Mental health? Physical treatment

8 May

Mr Bump

I continue to find it striking that expectations in mental health care are so low and are measured in largely physical terms. Statistics are quoted for death rates, rather than full lives. The fact someone is alive is not proof of mental well being. The numbers of bodies alive on hospital beds or dead in morgues is a measure at the extremes and tells us little of people’s everyday lives managing mental health problems.

I am alive: hooray! But I am untreated, apart from drugs, nearly three years on. Three years is a lot of seconds. Three years of being parked on medication and welfare benefits, of experiencing troubling symptoms. Three years of not earning, of unfulfilled potential, of dependence on the whims of Atos and the Work Capability Assessment. Yet I’m seen as some sort of success story. Or, at least, not a failure.

If you go into hospital for something which is not life-threatening, the fact you are still alive some time later is not evidence of a successful intervention or treatment. If being alive is seen as success – especially where death was never on the cards (other than in the normal course of the aging process) – that is a sign of shockingly low expectations for people with mental health problems or the possibilities of mental health treatment. If all that is required of mental health services is to keep patients alive, why not stick us all in wards on drips in suspended animation? The effect would be largely the same as this suspended animation I feel I’m in at the moment.

It seems all that’s required of mental health services is to keep patients “safe” – which means safe from physical harm, whether to ourselves or others, or from others. Certainly not safe from mental harm – I say this as someone who came out of inpatient psychiatric “care” with post-traumatic stress disorder caused by my experience on ward. Certainly not treated or cured for mental distress, since there was no psychological help. Just drugs.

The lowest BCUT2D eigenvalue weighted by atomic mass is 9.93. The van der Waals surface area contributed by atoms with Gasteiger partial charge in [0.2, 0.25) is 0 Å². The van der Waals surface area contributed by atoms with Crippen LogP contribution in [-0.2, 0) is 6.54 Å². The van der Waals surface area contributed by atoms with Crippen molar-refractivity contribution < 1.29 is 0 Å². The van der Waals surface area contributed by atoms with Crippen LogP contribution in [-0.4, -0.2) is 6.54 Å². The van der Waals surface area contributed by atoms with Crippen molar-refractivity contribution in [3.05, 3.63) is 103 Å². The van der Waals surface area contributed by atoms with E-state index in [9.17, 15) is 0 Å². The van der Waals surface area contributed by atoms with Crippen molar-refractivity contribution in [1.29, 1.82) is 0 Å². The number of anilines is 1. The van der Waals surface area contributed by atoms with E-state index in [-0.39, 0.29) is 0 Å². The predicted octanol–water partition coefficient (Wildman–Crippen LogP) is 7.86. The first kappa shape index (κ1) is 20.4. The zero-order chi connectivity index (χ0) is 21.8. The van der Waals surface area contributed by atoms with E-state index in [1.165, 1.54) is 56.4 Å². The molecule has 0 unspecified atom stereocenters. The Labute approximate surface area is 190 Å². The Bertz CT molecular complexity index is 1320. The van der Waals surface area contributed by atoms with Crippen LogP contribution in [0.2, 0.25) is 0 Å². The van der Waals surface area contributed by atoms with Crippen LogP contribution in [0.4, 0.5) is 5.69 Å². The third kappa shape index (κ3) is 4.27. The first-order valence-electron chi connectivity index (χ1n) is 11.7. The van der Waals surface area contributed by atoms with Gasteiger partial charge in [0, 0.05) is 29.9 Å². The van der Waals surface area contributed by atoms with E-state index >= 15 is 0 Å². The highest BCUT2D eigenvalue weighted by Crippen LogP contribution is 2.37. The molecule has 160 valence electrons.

Once a week on ward we were weighed and measured, to keep track of physical markers. Was our mental well being assessed once a week? No. Never. On ward, there was a list of banned items (plastic bags, leads, alcoholic hand gel, bath plugs) which could be a risk to physical safety. But was there a list of things banned as potentially harmful to mental health? No. Instead, clearly mentally-harmful practices such as restraint, seclusion and forced medication were routine. And was there a list of required items for mental well being, nurture and support? No. Just four walls, locked doors, three (fibre-free but tasty) meals a day. “Safe”.

Six weeks ago, my psychiatrist promised “immediate” help. Nothing has materialised. Yesterday, my GP told me to up my drugs dose and wait. Waiting, existing, sedated, unable to function sufficiently to do anything other than shuffle to and from the shops and write in 140 characters. But at least I am alive. In a way. It’s a sort of life. A physical one. An existence. I live to exist another day. Job done.